Well, okay, what if I look seriously at polytheism—how would that maybe work? And that’s one of the areas actually where I did pretty explicitly look at the Romans. Who, not alone in this, were in the habit of saying, “Oh, this is your local god, well obviously—because we know our gods are real, so obviously this is just Minerva in another guise. This is obviously Jove with a different name.” And so I said, “Well, that could kind of work.” And it worked well for the Romans, politically as well as religiously. I was also kind of interested in the contracts between [people and their gods]. We tend to think of religion as something that’s about faith, that’s about “you believe a particular fixed doctrine.” With the Romans…not so much. Some things were just obviously true, and if you behaved properly, then the gods would behave properly in their turn. If you did the right thing…if you didn’t do the right thing, you were in trouble, and then you would try and figure out what you’d done that was wrong. Some of that religious stuff was very contractual—it was kind of interesting, saying, “Well, if I give you exactly this thing, then you will give me this thing back, right? That’s our deal, right?” And so I was sort of intrigued by that. I was modeling it on that style of polytheism. And I said, well, realistically also, it worked for a large empire. It worked very well for a large empire for quite a long time. So yeah, that was kind of what I was thinking about with that. I was trying to take that idea seriously.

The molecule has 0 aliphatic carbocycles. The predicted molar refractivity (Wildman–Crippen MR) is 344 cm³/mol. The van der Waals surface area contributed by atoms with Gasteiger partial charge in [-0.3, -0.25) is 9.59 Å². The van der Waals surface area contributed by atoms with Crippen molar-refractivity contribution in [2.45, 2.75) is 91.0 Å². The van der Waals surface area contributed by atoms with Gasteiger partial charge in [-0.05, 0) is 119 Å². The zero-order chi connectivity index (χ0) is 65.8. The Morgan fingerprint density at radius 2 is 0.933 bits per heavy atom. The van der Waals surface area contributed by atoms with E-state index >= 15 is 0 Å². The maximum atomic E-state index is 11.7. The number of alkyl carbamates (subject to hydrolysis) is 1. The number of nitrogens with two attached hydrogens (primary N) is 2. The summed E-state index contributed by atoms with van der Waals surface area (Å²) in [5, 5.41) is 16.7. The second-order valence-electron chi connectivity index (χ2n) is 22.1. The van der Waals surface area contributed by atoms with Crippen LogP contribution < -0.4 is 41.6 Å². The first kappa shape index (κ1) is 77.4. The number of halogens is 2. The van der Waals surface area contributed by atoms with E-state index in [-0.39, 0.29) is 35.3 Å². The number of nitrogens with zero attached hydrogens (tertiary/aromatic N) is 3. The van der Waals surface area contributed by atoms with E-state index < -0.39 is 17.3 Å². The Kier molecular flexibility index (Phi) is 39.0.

Same Audience Member: But it seems like the main character is not a believer.